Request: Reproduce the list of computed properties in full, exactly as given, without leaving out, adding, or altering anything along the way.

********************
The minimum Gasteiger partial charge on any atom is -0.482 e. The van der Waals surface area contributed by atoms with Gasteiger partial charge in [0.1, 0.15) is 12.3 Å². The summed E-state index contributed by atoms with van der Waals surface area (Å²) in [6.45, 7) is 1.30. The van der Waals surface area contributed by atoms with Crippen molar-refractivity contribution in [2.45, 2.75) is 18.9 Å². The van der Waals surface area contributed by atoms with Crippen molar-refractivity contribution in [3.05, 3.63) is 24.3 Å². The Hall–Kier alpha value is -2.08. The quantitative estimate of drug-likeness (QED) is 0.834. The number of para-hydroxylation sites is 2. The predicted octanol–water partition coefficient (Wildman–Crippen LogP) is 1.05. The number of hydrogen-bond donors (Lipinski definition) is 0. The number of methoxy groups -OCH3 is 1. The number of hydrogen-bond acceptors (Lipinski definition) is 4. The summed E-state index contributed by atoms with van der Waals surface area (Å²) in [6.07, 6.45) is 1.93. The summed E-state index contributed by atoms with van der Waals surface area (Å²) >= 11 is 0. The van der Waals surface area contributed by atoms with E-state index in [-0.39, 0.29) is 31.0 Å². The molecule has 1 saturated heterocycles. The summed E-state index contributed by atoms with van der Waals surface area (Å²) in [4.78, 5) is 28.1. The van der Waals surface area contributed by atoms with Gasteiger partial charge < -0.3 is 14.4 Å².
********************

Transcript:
The minimum Gasteiger partial charge on any atom is -0.482 e. The van der Waals surface area contributed by atoms with Gasteiger partial charge in [0.1, 0.15) is 12.3 Å². The summed E-state index contributed by atoms with van der Waals surface area (Å²) in [6.45, 7) is 1.30. The van der Waals surface area contributed by atoms with Crippen molar-refractivity contribution in [2.45, 2.75) is 18.9 Å². The van der Waals surface area contributed by atoms with Crippen molar-refractivity contribution in [3.05, 3.63) is 24.3 Å². The Hall–Kier alpha value is -2.08. The quantitative estimate of drug-likeness (QED) is 0.834. The number of para-hydroxylation sites is 2. The predicted octanol–water partition coefficient (Wildman–Crippen LogP) is 1.05. The number of hydrogen-bond donors (Lipinski definition) is 0. The number of methoxy groups -OCH3 is 1. The number of hydrogen-bond acceptors (Lipinski definition) is 4. The summed E-state index contributed by atoms with van der Waals surface area (Å²) in [6.07, 6.45) is 1.93. The summed E-state index contributed by atoms with van der Waals surface area (Å²) >= 11 is 0. The van der Waals surface area contributed by atoms with E-state index in [-0.39, 0.29) is 31.0 Å². The molecule has 1 saturated heterocycles. The summed E-state index contributed by atoms with van der Waals surface area (Å²) in [4.78, 5) is 28.1. The van der Waals surface area contributed by atoms with Gasteiger partial charge < -0.3 is 14.4 Å².